As for "Not long to wait" well I am not sure about that either.  Probably four more years with the transition period?  That is the current thinking but nobody seems to know about that either.

Edited by dunroaming
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32 minutes ago, smedly said:

so being amaturistic is not bending over and taking the nonsense that is currently be spewed from the EU negotiating team lol

 

waken up and smell the cheese, the UK is jumping from a sinking ship - just as well we kept our own currency or leaving would not be possible. Yes the Stupid British, lets wait and see how the EU gets on without them lol

 

Not long to wait.

No, the Europhiles think the British are amateuristic, exactly what Britain wants the EU to believe.

I sincerely hope The Netherlands will follow the British example.

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Posted (edited)
1 hour ago, Baerboxer said:

 

He's trying to put forward sensible, pragmatic ideas and possible solutions. That would actually be beneficial to all and help unblock the log jam.

 

Wonder how long before the Germans and French pull him to one side and explain they're in charge? Actually he just might be strong enough to tell them to CK'off which might be interesting.

If Germans are anything they're pragmatists! 

 

They even have a word word for it: Pragmatismus ?

Edited by Grouse

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Isn't it a shame that there aren't more leaders like Leo Varadkar in the EU? Sensible and pragmatic.

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14 minutes ago, hansnl said:

No, the Europhiles think the British are amateuristic, exactly what Britain wants the EU to believe.

I sincerely hope The Netherlands will follow the British example.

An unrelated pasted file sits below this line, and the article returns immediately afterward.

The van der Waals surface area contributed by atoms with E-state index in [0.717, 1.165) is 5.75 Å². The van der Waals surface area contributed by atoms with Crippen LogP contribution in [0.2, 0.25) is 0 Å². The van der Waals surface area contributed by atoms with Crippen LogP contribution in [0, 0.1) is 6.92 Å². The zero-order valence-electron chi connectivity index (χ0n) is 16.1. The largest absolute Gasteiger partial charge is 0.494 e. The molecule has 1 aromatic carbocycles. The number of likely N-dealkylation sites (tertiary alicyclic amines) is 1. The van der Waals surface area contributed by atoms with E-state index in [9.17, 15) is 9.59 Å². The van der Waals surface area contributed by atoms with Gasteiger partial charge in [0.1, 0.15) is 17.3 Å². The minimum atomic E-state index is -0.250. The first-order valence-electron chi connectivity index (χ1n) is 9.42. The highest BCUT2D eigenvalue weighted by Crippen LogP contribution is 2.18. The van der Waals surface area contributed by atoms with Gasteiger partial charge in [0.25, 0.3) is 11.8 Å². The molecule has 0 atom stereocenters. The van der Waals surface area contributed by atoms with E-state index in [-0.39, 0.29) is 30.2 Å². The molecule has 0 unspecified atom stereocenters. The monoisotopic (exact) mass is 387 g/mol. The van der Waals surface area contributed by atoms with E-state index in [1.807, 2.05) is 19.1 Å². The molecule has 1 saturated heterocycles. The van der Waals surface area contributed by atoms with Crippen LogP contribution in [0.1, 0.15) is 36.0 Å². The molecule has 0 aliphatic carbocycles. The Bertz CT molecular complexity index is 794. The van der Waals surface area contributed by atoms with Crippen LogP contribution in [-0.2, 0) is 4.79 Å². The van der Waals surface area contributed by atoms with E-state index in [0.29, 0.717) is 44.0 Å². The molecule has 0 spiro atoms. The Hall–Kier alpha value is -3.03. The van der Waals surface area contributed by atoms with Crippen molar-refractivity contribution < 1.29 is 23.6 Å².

This century? I doubt it

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57 minutes ago, smedly said:

what he spoke about was exactly what the UK is pushing for - agreements on customs - agreement on trade, as for borders - that is the responsibility of the UK when they leave the EU because simply put - they are UK borders, as for the UK border between Northern Ireland and the republic or Ireland - like I said above, I believe Irish Nationals will still be able to move freely as they have done for decades, other EU nationals will not.

 

The UK may have to make a donation for the customs and Free Trade arrangements, I see nothing wrong with that at all, but the UK will be free to trade with whoever they like across the world with the EU becoming less important as these trade agreements evolve. Nothing stupid about that is there lol

 

Most illegal migrants head for the mainland. It's easy to put checkpoints in place at the ports.

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Posted (edited)
3 minutes ago, Khun Han said:

Isn't it a shame that there aren't more leaders like Leo Varadkar in the EU? Sensible and pragmatic.

Well there're certainly none in Theresa May's cabal. Though there are some in Cable's cabal!

Edited by Grouse

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18 minutes ago, Khun Han said:

 

Most illegal migrants head for the mainland. It's easy to put checkpoints in place at the ports.

I can assure you 100% there will be no border checkpoints within the UK, the idea is quite frankly idiotic, there is only one border that needs to be managed - UK and the Irish republic, why on earth would the UK erect a border within the UK, border controls will be set up between the UK and EU, like I said above and now for the 3rd time, Irish citizens may retain the special status they have had for decades with the UK and it works both ways

 

The is no other way to manage a UK border with a foreign country, all the ideas and suggestions for alternatives being put forward so far are diversions and tactics, going forward a border will exist between the UK and the EU countries ...... period, no exceptions